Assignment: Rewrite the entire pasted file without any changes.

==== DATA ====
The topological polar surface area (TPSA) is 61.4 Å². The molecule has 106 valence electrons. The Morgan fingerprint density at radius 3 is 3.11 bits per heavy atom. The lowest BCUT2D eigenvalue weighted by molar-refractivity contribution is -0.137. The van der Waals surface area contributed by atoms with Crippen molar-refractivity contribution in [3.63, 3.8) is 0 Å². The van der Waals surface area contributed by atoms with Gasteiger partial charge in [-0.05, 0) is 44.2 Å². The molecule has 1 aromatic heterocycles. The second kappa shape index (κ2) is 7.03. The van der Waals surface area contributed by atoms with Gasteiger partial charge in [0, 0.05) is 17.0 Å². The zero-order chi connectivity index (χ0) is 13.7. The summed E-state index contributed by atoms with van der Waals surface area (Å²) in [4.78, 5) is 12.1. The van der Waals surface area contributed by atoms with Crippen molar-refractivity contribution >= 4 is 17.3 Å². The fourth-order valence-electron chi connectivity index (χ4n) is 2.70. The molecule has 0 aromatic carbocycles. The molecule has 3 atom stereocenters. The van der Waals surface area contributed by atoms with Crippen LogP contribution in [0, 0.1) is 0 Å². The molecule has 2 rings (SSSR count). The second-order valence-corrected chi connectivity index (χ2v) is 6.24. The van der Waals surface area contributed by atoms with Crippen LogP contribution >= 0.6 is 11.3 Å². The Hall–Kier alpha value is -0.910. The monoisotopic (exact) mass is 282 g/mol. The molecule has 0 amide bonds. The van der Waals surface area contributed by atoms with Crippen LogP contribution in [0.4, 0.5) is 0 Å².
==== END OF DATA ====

The topological polar surface area (TPSA) is 61.4 Å². The molecule has 106 valence electrons. The Morgan fingerprint density at radius 3 is 3.11 bits per heavy atom. The lowest BCUT2D eigenvalue weighted by molar-refractivity contribution is -0.137. The van der Waals surface area contributed by atoms with Crippen molar-refractivity contribution in [3.63, 3.8) is 0 Å². The van der Waals surface area contributed by atoms with Gasteiger partial charge in [-0.05, 0) is 44.2 Å². The molecule has 1 aromatic heterocycles. The second kappa shape index (κ2) is 7.03. The van der Waals surface area contributed by atoms with Gasteiger partial charge in [0, 0.05) is 17.0 Å². The zero-order chi connectivity index (χ0) is 13.7. The summed E-state index contributed by atoms with van der Waals surface area (Å²) in [4.78, 5) is 12.1. The van der Waals surface area contributed by atoms with Crippen molar-refractivity contribution >= 4 is 17.3 Å². The fourth-order valence-electron chi connectivity index (χ4n) is 2.70. The molecule has 0 aromatic carbocycles. The molecule has 3 atom stereocenters. The van der Waals surface area contributed by atoms with Crippen LogP contribution in [0, 0.1) is 0 Å². The molecule has 2 rings (SSSR count). The second-order valence-corrected chi connectivity index (χ2v) is 6.24. The van der Waals surface area contributed by atoms with Crippen LogP contribution >= 0.6 is 11.3 Å². The Hall–Kier alpha value is -0.910. The monoisotopic (exact) mass is 282 g/mol. The molecule has 0 amide bonds. The van der Waals surface area contributed by atoms with Crippen LogP contribution in [0.4, 0.5) is 0 Å².